Statesman's Year-Book 1899/United States Naturalization
|←Political Parties||The Statesman's Year-Book
Statistical and Historical Annual of the States of the World for the Year 1899 (1899)
|Spanish War, 1898→|
|New York and London: The Macmillan Company pages ccxv-ccxvi|
The Revised Statutes of the United States provide the manner in which aliens may be admitted to citizenship. Two years before their admission as citizens they must declare on oath before a circuit or district court, or a court of record of a State, their intention to become citizens of the United States. Accompanying this declaration the applicant must renounce all allegiance to any foreign prince or power, and he must take an oath that he will support the Constitution of the United States. A record is made of this declaration. If the court is satisfied that the proper application has been made, in accordance with the statute, and the applicant has lived continuously in the United States for at least five years, and within the State or Territory where the declaration of intention was made at least one year, and "has behaved as a man of good, moral character, attached to the principles of the Constitution of the United States, and well disposed to the good order and happiness of the same," it will admit him to citizenship, which carries with it all the privileges of a native-born citizen, except eligibility to the Presidency. Should the applicant be the bearer of any hereditary title or order of nobility, the same must be renounced at the time of his application for citizenship.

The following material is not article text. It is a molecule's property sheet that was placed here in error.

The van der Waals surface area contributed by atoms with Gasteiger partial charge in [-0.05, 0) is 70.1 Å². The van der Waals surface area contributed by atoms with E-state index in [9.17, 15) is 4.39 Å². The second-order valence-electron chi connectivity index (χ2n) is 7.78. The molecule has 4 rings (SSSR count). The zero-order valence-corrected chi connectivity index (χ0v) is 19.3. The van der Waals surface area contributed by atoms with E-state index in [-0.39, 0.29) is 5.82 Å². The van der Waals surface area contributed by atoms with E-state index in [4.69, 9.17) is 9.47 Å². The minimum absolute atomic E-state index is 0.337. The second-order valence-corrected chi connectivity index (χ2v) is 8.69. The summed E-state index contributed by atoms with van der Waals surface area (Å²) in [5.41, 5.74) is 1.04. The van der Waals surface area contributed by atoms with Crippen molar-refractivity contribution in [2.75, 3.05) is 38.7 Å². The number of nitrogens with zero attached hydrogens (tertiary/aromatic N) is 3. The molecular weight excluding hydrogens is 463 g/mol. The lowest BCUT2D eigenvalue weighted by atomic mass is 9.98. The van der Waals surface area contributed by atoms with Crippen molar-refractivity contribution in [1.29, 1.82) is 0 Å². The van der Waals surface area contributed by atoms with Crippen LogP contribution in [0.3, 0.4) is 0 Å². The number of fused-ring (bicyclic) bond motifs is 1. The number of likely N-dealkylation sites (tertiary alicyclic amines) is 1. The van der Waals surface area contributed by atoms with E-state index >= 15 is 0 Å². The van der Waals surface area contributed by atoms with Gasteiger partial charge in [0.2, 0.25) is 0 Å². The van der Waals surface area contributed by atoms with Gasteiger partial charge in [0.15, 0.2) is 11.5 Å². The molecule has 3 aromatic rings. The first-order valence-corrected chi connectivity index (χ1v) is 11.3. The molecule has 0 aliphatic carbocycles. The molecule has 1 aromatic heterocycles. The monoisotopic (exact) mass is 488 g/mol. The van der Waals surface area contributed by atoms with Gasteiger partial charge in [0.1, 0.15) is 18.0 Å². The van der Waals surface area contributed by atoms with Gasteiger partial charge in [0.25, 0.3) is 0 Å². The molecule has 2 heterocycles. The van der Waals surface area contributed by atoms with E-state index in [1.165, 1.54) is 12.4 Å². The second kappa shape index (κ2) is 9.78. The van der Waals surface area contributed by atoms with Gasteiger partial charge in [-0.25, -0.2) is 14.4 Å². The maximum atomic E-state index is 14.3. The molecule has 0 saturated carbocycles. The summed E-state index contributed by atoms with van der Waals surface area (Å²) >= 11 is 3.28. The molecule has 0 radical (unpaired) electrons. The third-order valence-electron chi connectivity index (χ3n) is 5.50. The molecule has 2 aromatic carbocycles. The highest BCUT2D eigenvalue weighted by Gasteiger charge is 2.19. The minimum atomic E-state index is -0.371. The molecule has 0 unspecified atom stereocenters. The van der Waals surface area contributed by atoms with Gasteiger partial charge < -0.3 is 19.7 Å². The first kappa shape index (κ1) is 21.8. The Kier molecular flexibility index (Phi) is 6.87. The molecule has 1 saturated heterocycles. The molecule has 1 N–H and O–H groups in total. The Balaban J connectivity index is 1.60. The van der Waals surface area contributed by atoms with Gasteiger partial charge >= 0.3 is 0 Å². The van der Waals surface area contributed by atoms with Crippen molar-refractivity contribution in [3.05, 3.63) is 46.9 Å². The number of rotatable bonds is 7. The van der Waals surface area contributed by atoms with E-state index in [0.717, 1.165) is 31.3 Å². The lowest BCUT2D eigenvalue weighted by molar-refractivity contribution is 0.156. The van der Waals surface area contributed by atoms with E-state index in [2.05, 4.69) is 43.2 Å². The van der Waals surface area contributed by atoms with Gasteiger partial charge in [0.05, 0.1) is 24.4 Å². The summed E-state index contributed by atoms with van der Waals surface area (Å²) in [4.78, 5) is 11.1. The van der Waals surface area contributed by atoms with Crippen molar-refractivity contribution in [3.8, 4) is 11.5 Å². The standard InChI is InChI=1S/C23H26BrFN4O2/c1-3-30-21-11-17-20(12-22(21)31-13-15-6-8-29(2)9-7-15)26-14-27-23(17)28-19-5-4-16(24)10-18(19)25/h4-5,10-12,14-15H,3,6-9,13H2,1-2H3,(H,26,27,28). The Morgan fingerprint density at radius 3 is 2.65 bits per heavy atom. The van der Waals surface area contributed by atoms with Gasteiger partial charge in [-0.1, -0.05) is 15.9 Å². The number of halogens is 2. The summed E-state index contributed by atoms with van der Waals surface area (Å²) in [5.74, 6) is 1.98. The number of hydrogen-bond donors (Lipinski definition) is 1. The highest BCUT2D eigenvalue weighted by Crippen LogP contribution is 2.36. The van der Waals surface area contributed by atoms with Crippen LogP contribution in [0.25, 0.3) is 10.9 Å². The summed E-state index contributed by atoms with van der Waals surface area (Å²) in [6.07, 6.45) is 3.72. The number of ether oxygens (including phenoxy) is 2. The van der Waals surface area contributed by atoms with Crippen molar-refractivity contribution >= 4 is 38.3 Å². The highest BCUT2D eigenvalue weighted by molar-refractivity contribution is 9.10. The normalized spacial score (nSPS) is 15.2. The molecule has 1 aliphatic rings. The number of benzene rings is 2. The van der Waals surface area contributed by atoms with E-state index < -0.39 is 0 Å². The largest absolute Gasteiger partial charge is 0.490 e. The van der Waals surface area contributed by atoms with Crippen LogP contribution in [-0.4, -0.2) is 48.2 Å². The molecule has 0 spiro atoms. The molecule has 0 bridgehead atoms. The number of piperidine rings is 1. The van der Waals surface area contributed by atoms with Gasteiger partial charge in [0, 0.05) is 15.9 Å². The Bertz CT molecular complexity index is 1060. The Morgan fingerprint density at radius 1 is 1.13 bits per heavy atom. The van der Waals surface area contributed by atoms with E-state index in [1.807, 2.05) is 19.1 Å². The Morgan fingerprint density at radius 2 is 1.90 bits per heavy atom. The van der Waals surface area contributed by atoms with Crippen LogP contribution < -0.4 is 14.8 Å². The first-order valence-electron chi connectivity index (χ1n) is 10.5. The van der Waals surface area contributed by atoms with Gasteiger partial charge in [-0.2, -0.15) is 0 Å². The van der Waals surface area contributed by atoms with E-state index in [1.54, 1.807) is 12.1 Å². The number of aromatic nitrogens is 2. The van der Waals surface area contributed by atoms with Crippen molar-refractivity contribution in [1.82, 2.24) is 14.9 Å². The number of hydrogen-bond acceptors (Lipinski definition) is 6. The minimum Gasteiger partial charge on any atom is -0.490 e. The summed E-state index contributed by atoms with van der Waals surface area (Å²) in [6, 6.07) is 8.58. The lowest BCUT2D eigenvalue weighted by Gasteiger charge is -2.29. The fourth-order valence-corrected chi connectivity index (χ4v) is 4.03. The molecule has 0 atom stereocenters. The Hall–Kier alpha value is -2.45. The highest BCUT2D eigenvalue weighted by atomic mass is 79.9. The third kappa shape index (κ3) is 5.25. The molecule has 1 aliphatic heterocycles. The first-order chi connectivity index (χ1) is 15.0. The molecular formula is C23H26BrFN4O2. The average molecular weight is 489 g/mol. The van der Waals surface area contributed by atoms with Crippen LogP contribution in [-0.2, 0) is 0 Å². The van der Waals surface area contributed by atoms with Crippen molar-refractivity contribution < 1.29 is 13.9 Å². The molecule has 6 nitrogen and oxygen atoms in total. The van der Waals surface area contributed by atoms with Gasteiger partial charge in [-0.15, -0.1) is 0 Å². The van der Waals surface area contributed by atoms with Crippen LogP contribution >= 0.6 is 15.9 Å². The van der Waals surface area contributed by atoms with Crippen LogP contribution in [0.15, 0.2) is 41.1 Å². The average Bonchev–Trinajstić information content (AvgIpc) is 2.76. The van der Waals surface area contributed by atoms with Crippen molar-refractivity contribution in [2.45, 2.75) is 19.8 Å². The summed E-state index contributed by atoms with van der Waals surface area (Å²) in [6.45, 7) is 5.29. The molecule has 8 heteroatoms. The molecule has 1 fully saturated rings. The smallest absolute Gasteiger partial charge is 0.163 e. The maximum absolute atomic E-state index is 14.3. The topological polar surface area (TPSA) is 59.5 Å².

When minors, that is, persons under twenty-one years of age, have resided in the United States three years preceding the age of twenty-one, they may after that age, and after having lived in the country five years, including the three years prior to majority, be admitted to citizenship; but they must make application and declare intention to become citizens.
The children of naturalized citizens, if under age at the time of the naturalization of the father, and if dwelling in the United States, are to be considered as citizens; so are the children of citizens born abroad.
Chinamen cannot be naturalized.
The right to vote is one which is granted by the State itself, but naturalization comes under the Federal power, and not that of the State. In many of the States, probably one-half of them, aliens—that is, persons foreign born—who have declared their intention to become citizens have the right to vote equally with those native born, but in the remainder of the States only citizens native born or naturalized may vote. The naturalization laws of the Federal Government, of course, apply to all localities, and the naturalized citizen must conform to State laws, notwithstanding his naturalization. Under the section on State Governments the requirements or qualifications for voting will be stated.